Legalize Now NY Hosts Legalization Talks And Live Music

By Rich Woznicki

NEW YORK: Last night, advocacy group Legalize Now New York hosted talks from local politicians, advocates, and had a surprise visit from Redman at the Bell House in Brooklyn for the event.  In attendance were all the  likely suspects from the New York legalization movement, veterans like Troy Smit of Empire State NORML, NY Bar Association member Noah Potter, Mary Jane of High Times, Steve Bloom of

Jason Draizin and Jon Nicolozzo from were there supporting the cause, handing out some fashionable cannabis socks, and catching eyes with their cannabis-decorated ambulance.  Harry Hefferman, Jason Pinsky of United Cannabis, NYC Deputy Comptroller Ari Hoffnung, City Council members Jumaane Williams and Rafael Espinal, “Ganja Granny” Arlene Williams, and Redman addressed the audience and spoke eloquently about the state of the legalization movement today.

As has been the case at other recent gatherings, there was an air of eager optimism amid the people in attendance and a clear and common theme: “New York Wants Full Legalization – No Compromises.”  These advocates are fully opposed to any excuse to penalize people for possessing marijuana for any reason – they want “Legalization Now.” This group of politicians is staring their opposition in their faces and demanding marijuana policy be commensurate with the dangers of marijuana itself – which would imply even less restriction than alcohol.

Some unexpected words were spoken by an unexpected guest, legendary artist Redman.  In addition to announcing that he is pursuing education with regard to the marijuana industry, he wishes a high-CBD medical strain of cannabis to bear his name because of his empathy for the sick people who would benefit most from that particular cannabinoid.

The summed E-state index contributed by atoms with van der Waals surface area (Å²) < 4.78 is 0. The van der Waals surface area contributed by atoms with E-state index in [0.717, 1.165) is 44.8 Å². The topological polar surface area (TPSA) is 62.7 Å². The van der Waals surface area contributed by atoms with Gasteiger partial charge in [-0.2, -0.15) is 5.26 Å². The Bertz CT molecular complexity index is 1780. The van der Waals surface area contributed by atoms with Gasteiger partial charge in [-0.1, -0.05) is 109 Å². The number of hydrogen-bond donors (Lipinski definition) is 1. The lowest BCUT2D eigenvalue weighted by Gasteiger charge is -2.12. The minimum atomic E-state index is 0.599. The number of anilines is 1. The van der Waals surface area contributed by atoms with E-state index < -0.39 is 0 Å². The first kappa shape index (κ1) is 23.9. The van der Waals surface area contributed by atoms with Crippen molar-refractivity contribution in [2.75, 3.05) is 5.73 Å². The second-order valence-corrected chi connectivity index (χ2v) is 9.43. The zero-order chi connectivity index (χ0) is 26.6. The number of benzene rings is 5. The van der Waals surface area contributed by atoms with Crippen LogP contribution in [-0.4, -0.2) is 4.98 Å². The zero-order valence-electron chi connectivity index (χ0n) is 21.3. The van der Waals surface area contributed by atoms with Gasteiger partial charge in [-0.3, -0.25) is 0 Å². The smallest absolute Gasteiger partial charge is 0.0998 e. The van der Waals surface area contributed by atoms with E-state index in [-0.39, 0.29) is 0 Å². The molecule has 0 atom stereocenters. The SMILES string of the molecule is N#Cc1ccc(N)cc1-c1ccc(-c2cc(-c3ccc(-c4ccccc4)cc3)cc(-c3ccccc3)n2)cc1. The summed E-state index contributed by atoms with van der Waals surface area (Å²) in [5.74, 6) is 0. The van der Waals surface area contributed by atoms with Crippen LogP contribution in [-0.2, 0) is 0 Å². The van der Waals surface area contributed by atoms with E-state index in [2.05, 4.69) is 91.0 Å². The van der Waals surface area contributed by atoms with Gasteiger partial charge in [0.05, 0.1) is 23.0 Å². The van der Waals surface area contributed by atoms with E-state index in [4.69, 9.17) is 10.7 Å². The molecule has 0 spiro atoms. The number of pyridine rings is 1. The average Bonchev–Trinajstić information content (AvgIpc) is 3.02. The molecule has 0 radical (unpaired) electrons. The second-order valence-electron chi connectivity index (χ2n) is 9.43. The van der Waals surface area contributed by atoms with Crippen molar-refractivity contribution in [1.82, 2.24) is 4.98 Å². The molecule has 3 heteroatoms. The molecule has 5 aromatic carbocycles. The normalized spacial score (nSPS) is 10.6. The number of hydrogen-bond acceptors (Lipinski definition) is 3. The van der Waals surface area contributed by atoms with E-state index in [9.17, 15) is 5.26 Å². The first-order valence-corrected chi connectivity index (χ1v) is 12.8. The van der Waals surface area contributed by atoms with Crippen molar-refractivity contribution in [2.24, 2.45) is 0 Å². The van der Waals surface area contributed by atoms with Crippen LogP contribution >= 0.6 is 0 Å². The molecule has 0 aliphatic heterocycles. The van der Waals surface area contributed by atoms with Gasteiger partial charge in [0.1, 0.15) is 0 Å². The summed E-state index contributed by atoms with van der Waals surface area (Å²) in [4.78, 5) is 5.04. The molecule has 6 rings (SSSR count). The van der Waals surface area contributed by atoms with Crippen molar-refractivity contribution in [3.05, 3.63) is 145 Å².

Redman speaks at the Bell House

Redman spoke about legalization, his new journey in pot education, and an offer to endorse a high-CBD marijuana strain with his name

New York City Council member Jumaane Williams brought up an often ignored aspect of the emerging legal marijuana market when he implored the audience to make sure that when regulations for legal medical and recreational marijuana stores and dispensaries are set, they ought not to exclude the same minorities which have been disproportionately oppressed by the War on Drugs.

After a call to the crowd charging everyone with the task of voting and making themselves otherwise heard, we were directed to enter the main hall to hear Ganja Granny speak about her cannabis journey and to introduce the musical guests.  Granny told a tale of illness and eventual relief, as well as her friend “Jose” who set her up with her first bag of cannabis – laws be damned, she was in need of comfort in the face of breast cancer.

Ganja Granny exited the stage to much applause, the live music started, and a low-key celebration ensued.  There was exuberant talk of new cannabis products and companies, as some lamented segments of the pot economy, but many more spoke in excited yet hushed tones about the hidden – and some not so hidden – opportunities to make grand sums of money in the emerging legal cannabis market.  It’s all just a matter of time now until policymakers get out of the way of cannabis users and entrepreneurs; when that happens, some are going to get rich and become the big players, many will just survive or fail, and most will not get a license in the first place.